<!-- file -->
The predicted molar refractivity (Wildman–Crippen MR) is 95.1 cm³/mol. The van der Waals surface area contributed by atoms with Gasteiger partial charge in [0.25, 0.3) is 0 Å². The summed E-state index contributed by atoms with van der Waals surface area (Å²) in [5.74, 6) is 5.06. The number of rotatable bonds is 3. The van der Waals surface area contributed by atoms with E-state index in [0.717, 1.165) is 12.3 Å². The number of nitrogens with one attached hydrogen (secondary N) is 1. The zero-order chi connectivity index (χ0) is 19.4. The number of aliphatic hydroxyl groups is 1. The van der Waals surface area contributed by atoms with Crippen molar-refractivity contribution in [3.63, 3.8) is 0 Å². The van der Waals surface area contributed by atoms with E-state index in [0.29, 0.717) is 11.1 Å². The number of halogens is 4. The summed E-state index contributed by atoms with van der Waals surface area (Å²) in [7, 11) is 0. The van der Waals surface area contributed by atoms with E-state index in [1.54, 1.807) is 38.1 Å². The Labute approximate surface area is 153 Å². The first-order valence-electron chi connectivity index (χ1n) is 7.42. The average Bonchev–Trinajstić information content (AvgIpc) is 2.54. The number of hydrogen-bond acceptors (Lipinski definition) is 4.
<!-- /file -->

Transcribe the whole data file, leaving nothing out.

The predicted molar refractivity (Wildman–Crippen MR) is 95.1 cm³/mol. The van der Waals surface area contributed by atoms with Gasteiger partial charge in [0.25, 0.3) is 0 Å². The summed E-state index contributed by atoms with van der Waals surface area (Å²) in [5.74, 6) is 5.06. The number of rotatable bonds is 3. The van der Waals surface area contributed by atoms with E-state index in [0.717, 1.165) is 12.3 Å². The number of nitrogens with one attached hydrogen (secondary N) is 1. The zero-order chi connectivity index (χ0) is 19.4. The number of aliphatic hydroxyl groups is 1. The van der Waals surface area contributed by atoms with Crippen molar-refractivity contribution in [3.63, 3.8) is 0 Å². The van der Waals surface area contributed by atoms with E-state index in [0.29, 0.717) is 11.1 Å². The number of halogens is 4. The summed E-state index contributed by atoms with van der Waals surface area (Å²) in [7, 11) is 0. The van der Waals surface area contributed by atoms with E-state index in [1.54, 1.807) is 38.1 Å². The Labute approximate surface area is 153 Å². The first-order valence-electron chi connectivity index (χ1n) is 7.42. The average Bonchev–Trinajstić information content (AvgIpc) is 2.54. The number of hydrogen-bond acceptors (Lipinski definition) is 4.